Use this URL to cite or link to this record in EThOS: http://ethos.bl.uk/OrderDetails.do?uin=uk.bl.ethos.480726
Title: The mathematics of Arthur Cayley with particular reference to linear algebra
Author: Crilly, Anthony James
Awarding Body: Middlesex Polytechnic
Current Institution: Middlesex University
Date of Award: 1981
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Abstract:
This thesis is principally concerned with Arthur Cayley's work on Invariant Theory, but also considers his contribution to matrix algebra and other algebraic systems, drawing on sources including unpublished letters between Cayley and his contemporary, J. J. Sylvester. The history of modern linear algebra and Cayley's part in its development has been extensively researched in the last decade by Thomas Hawkins. However, little has been written on Cayley's contribution to Invariant Theory, a subject to which he constantly reverted over a period of fifty years. In comparison, his work on Matrix Theory was a minor interest. The focal points in Cayley's passage through Invariant theory are investigated with reference being made, inter alia, to his correspondence with J. J. Sylvester which affords special insights into both the development of this Theory and the nature of their collaboration. Where appropriate, particulars of Sylvester's own work are given. Biographical details are included where these are believed to be unpublished or otherwise not generally available. A survey of Cayley's mathematical thought is offered in so far as it may be determined from his scattered remarks. Cayley pursued his algebraic researches on two distinct levels. First, he absorbed himself in calculation which led him to the combinatorial aspects of Invariant Theory and, secondly, he displayed a remarkable proclivity for systemisation, although this expressed itself in the classification of specific forms rather than in the development of an abstract theory as with the German algebraists. The basic text contains four chapters on Cayley's work in approximate chronological order followed by a final chapter on his general mathematical thinking. The Appendices include a statistical survey of his work, a bibliography of manuscripts, including, of course, his letters to Sylvester and a number of, little known photographs associated with Cayley and his times.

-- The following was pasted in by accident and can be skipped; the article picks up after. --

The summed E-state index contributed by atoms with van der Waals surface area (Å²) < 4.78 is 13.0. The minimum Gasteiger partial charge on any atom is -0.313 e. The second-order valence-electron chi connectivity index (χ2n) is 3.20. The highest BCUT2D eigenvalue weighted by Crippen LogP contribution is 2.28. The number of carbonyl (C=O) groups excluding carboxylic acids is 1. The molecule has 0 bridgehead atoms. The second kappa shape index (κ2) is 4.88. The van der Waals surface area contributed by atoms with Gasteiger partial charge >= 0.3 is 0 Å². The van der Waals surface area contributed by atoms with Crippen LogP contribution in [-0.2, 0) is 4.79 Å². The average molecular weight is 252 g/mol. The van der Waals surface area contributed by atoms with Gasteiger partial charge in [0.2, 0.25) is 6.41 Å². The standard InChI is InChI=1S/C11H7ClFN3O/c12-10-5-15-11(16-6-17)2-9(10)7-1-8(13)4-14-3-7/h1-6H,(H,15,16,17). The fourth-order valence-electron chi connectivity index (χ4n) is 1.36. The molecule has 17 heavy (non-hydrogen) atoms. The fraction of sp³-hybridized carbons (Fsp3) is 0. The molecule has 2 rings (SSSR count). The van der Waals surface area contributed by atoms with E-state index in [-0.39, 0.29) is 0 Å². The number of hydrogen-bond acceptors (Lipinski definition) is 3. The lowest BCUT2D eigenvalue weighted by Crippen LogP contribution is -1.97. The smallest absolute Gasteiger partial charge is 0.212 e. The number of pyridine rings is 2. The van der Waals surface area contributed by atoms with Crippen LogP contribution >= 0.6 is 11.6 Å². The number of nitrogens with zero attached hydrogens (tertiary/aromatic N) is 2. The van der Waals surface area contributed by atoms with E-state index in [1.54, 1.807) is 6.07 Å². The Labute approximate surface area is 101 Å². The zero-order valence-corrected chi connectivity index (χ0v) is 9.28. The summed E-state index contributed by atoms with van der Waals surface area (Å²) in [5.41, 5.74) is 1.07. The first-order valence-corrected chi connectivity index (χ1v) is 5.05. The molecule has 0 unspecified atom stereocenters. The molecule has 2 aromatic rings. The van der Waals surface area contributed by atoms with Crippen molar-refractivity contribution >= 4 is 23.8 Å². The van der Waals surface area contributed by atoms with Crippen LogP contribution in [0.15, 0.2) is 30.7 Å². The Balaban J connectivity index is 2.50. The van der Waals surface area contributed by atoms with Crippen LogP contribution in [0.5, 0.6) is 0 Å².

Supervisor: Not available Sponsor: Not available
Qualification Name: Thesis (Ph.D.) Qualification Level: Doctoral
EThOS ID: uk.bl.ethos.480726  DOI: Not available
Keywords: Pure mathematics
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